Researchers have simulated these scenarios thousands of times in different scenarios: with high, medium, or low mitigation measures in place, with and without testing for asymptomatic infections, and with different levels of isolation for test-positive students and their exposure. classmates.

The findings reinforce that the risks of returning students to campus are small, while the benefits are great, writes Dr. Ted Long, executive director of the COVID-19 test and tracking corps in New York, in an editorial accompanying the study.

“The evidence is now compelling: our schools can be opened safely,” Long wrote, noting that approximately 40 percent of American students were not invited back to the classroom because the pandemic closed schools across the country.

“If schools can reopen for personal learning, then they must,” he added, “to avoid the mental health and educational crisis that is on our doorstep.”

The study comes as COVID-19 among school-age children has become a focus of growing concern.

A new report released by the Centers for Disease Control and Prevention clearly shows that the rates of hospitalization of COVID-19 among adolescents are almost three times higher than the number of those hospitalized with influenza in a typical flu season. Moreover, just over 31% of adolescents between the ages of 12 and 17 who were hospitalized for COVID-19 this spring had to be admitted to the intensive care unit, and nearly 5% needed mechanical ventilation.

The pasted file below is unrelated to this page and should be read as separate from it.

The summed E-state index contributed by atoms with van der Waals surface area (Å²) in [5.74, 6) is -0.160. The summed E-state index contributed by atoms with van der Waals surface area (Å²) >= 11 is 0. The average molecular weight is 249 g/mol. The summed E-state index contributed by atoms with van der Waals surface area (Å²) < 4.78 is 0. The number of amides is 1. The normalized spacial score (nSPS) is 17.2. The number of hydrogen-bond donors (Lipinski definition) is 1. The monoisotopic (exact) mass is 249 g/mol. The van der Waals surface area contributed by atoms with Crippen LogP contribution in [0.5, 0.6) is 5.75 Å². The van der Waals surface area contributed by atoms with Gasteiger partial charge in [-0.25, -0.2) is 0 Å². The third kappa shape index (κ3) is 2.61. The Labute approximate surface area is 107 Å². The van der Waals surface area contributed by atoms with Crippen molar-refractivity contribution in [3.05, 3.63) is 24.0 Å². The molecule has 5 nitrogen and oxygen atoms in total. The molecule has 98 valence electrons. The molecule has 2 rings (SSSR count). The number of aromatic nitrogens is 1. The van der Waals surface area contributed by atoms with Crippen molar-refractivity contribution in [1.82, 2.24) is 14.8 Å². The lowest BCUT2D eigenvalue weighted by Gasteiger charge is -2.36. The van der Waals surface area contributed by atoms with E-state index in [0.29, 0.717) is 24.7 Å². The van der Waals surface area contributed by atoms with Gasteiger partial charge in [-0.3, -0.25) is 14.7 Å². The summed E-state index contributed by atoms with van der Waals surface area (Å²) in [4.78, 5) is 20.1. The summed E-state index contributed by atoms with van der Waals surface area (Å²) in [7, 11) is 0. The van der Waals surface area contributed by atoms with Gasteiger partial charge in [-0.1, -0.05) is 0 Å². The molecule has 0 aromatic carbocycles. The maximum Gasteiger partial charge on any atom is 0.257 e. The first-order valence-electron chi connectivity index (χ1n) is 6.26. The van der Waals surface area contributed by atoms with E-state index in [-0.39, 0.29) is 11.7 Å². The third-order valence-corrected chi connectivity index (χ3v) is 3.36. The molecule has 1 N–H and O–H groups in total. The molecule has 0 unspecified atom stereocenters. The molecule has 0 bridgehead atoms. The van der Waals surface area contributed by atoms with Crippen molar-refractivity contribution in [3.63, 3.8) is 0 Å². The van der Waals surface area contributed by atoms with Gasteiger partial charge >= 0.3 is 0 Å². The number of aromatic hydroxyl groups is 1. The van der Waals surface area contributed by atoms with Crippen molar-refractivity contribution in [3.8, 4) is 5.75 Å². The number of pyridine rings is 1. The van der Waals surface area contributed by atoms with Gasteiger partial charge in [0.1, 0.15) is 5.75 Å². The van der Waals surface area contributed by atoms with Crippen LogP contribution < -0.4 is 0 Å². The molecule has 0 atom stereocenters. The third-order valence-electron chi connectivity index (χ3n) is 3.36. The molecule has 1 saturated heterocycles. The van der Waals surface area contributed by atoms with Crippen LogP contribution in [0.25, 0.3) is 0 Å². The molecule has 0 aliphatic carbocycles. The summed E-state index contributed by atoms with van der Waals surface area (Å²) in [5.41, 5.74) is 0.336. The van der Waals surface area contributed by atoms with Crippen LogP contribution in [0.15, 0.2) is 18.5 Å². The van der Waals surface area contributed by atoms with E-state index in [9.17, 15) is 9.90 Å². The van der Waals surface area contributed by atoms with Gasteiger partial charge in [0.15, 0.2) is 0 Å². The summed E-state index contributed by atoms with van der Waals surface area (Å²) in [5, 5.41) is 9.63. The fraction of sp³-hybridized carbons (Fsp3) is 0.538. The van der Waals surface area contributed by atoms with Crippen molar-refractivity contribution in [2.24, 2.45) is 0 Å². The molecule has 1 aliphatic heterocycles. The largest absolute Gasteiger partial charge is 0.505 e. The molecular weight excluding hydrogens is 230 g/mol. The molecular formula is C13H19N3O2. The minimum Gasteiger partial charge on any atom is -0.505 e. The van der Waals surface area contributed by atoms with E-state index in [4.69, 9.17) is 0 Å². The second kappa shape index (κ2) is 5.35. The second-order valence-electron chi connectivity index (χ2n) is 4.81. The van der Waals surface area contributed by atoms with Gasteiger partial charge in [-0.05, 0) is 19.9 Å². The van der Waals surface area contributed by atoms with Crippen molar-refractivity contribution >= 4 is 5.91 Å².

CDC Director Dr Rochelle Valensky called the figures deeply worrying.

The report’s findings “reinforce the importance of ongoing measures to prevent COVID-19 among adolescents, including vaccination and proper and consistent wearing of masks,” the authors write.

Meanwhile, the increase in COVID-19 morbidity and deaths among Brazilian children and adolescents raises concerns that the Gamma variant, a version of the coronavirus first discovered and distributed in Brazil, could affect children more severely than other strains.

The Gamma variant represents 7% of coronavirus samples that were genetically sequenced in the United States during the two weeks ending May 8 and is associated with higher transmission levels and some ability to avoid the effects of COVID-19 treatment. .